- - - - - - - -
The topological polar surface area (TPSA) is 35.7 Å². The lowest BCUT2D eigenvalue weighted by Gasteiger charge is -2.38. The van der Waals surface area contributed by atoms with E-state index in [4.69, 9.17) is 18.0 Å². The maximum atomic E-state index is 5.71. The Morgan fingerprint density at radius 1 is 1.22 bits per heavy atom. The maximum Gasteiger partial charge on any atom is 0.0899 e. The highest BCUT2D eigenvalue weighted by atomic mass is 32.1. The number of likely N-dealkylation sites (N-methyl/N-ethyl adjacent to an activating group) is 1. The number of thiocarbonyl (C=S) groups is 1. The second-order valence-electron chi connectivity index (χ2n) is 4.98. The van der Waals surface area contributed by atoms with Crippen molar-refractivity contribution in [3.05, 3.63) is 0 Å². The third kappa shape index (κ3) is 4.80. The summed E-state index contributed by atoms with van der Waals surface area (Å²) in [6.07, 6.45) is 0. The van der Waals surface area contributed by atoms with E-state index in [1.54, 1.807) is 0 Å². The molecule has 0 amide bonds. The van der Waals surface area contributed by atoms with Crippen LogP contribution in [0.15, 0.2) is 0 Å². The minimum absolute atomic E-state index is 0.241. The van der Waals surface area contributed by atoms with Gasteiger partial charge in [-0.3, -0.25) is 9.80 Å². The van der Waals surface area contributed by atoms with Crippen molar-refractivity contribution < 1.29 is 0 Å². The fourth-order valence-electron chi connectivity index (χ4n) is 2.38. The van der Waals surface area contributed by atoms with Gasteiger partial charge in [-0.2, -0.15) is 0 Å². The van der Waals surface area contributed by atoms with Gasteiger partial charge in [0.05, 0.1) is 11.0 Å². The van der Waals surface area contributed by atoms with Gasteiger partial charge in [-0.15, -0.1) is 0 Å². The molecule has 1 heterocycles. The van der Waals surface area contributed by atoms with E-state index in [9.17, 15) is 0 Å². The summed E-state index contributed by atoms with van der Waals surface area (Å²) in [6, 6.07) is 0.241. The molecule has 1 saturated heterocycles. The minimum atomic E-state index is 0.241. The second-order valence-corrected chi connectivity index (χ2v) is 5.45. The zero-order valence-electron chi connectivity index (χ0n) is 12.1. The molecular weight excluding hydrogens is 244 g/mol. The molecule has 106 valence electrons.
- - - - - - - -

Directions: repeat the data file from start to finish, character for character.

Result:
The topological polar surface area (TPSA) is 35.7 Å². The lowest BCUT2D eigenvalue weighted by Gasteiger charge is -2.38. The van der Waals surface area contributed by atoms with E-state index in [4.69, 9.17) is 18.0 Å². The maximum atomic E-state index is 5.71. The Morgan fingerprint density at radius 1 is 1.22 bits per heavy atom. The maximum Gasteiger partial charge on any atom is 0.0899 e. The highest BCUT2D eigenvalue weighted by atomic mass is 32.1. The number of likely N-dealkylation sites (N-methyl/N-ethyl adjacent to an activating group) is 1. The number of thiocarbonyl (C=S) groups is 1. The second-order valence-electron chi connectivity index (χ2n) is 4.98. The van der Waals surface area contributed by atoms with Crippen molar-refractivity contribution in [3.05, 3.63) is 0 Å². The third kappa shape index (κ3) is 4.80. The summed E-state index contributed by atoms with van der Waals surface area (Å²) in [6.07, 6.45) is 0. The van der Waals surface area contributed by atoms with E-state index in [1.54, 1.807) is 0 Å². The molecule has 0 amide bonds. The van der Waals surface area contributed by atoms with Crippen LogP contribution in [0.15, 0.2) is 0 Å². The minimum absolute atomic E-state index is 0.241. The van der Waals surface area contributed by atoms with Gasteiger partial charge in [-0.3, -0.25) is 9.80 Å². The van der Waals surface area contributed by atoms with Crippen molar-refractivity contribution < 1.29 is 0 Å². The fourth-order valence-electron chi connectivity index (χ4n) is 2.38. The van der Waals surface area contributed by atoms with Gasteiger partial charge in [-0.2, -0.15) is 0 Å². The van der Waals surface area contributed by atoms with Gasteiger partial charge in [0.05, 0.1) is 11.0 Å². The van der Waals surface area contributed by atoms with Gasteiger partial charge in [-0.15, -0.1) is 0 Å². The molecule has 1 heterocycles. The van der Waals surface area contributed by atoms with E-state index in [9.17, 15) is 0 Å². The summed E-state index contributed by atoms with van der Waals surface area (Å²) in [6, 6.07) is 0.241. The molecule has 1 saturated heterocycles. The minimum atomic E-state index is 0.241. The second-order valence-corrected chi connectivity index (χ2v) is 5.45. The zero-order valence-electron chi connectivity index (χ0n) is 12.1. The molecular weight excluding hydrogens is 244 g/mol. The molecule has 106 valence electrons.